Sometimes the amateur gardeners plant different varieties of the same species to ensure pollination. This can produce adequate results in small plantations. In extensive plantations, to ensure productivity and economic investment, it is best to be sure of the varieties we should plant by means of consulting a specialist. Varieties that require pollinator trees are: apples, almonds, plums, avocados, and pears.

Varieties that do not require pollinators because they are self-pollinating, apricot, orange, lemon, grapefruit, lime (or other citrus), peach, quince, lucuma, persimmons, etc.. The ability to self-pollinate ensures the production of fruits in individual specimens. This is why they are usually planted in small gardens although you can only have a single tree.

In anemophilous varieties pollination is done by wind. Some specimens, such as walnut, have male and female catkins on the same tree but they mature at different times. (Dichogamy) The male inflorescences ripen on the branches of the previous season, while the female inflorescences do at the end of young shoots of spring. Fertilization of samples of our gardening will always be ensured whenever trees in close proximity flourish at the right time. The use of pollinators ensures production in extensive plantations.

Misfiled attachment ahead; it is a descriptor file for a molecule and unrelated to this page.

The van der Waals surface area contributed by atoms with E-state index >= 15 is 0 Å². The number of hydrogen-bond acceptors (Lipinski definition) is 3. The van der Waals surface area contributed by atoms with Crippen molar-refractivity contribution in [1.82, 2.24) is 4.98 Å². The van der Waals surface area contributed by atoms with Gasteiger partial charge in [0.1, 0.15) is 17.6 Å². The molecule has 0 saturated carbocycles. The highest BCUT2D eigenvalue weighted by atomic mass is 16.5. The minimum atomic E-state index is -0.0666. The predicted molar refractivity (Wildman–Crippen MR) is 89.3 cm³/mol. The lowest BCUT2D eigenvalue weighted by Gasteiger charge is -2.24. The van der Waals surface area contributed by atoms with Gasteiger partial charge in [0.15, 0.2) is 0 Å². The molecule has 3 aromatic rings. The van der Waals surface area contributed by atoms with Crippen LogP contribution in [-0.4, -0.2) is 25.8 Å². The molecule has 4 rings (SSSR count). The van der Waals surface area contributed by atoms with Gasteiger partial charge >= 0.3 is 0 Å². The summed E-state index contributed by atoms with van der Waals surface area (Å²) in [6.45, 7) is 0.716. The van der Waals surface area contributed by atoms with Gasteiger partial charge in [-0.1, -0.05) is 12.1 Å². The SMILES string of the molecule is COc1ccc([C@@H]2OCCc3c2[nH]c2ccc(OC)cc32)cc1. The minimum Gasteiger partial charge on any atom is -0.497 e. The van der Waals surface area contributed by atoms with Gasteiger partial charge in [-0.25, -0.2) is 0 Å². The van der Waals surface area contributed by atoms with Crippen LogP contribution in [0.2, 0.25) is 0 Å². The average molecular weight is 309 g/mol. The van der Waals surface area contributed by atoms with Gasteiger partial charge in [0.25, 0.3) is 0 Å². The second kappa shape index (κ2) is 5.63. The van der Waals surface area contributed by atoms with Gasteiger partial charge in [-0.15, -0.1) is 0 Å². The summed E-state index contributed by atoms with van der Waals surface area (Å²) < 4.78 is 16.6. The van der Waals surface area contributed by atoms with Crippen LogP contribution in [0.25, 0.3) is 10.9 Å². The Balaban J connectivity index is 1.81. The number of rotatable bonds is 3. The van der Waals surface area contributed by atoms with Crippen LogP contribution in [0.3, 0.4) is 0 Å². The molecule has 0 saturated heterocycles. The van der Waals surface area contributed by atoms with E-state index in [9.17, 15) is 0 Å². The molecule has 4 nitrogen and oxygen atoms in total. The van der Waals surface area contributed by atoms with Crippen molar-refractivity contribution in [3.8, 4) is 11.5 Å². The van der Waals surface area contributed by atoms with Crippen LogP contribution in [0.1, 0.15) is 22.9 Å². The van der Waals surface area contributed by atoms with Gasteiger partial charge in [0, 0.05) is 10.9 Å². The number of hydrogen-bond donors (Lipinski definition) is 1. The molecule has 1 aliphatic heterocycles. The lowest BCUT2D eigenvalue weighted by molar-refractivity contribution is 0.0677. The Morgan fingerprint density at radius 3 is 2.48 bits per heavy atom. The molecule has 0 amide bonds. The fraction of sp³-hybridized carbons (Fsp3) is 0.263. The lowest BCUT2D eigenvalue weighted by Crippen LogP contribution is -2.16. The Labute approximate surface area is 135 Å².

The olive tree is pollinated by insects and by wind. If pollinators are introduced, production is improved, but most plantations contain trees of the same variety.

The following list offers a selection of trees pollinators:

Pollinating trees table
Pollinated tree Pollinator variety Used to...
Pear tree (Pyrus comunis) D'Anjou, Comice y Bosc to pollinate Barlett
Pear tree (Pyrus comunis) D ’Anjou, Bartlett, Seckel, Bosc, to pollinate Comice
Pear tree (Pyrus comunis) D ’Anjou,Bartlett, Seckel, Bosc, Comice, to pollinate D'anjou
Pear tree (Pyrus comunis) Comice y Bosc. to pollinate Seckel
Pear tree (Pyrus comunis) D’Anjou, Bartlett, Comice, Seckel to pollinate Bosc
Plum tree (Prunus armeniaca) (Self-fertile) Stanley, Damson, Earliblue, Italianan to pollinate Queen Claudia
Plum tree (Prunus armeniaca) Reina Claudia, Stanley, Italian to pollinate Earliblue
Plum tree (Prunus armeniaca) (Self-fertile) Reina Claudia, Stanley to pollinate Damson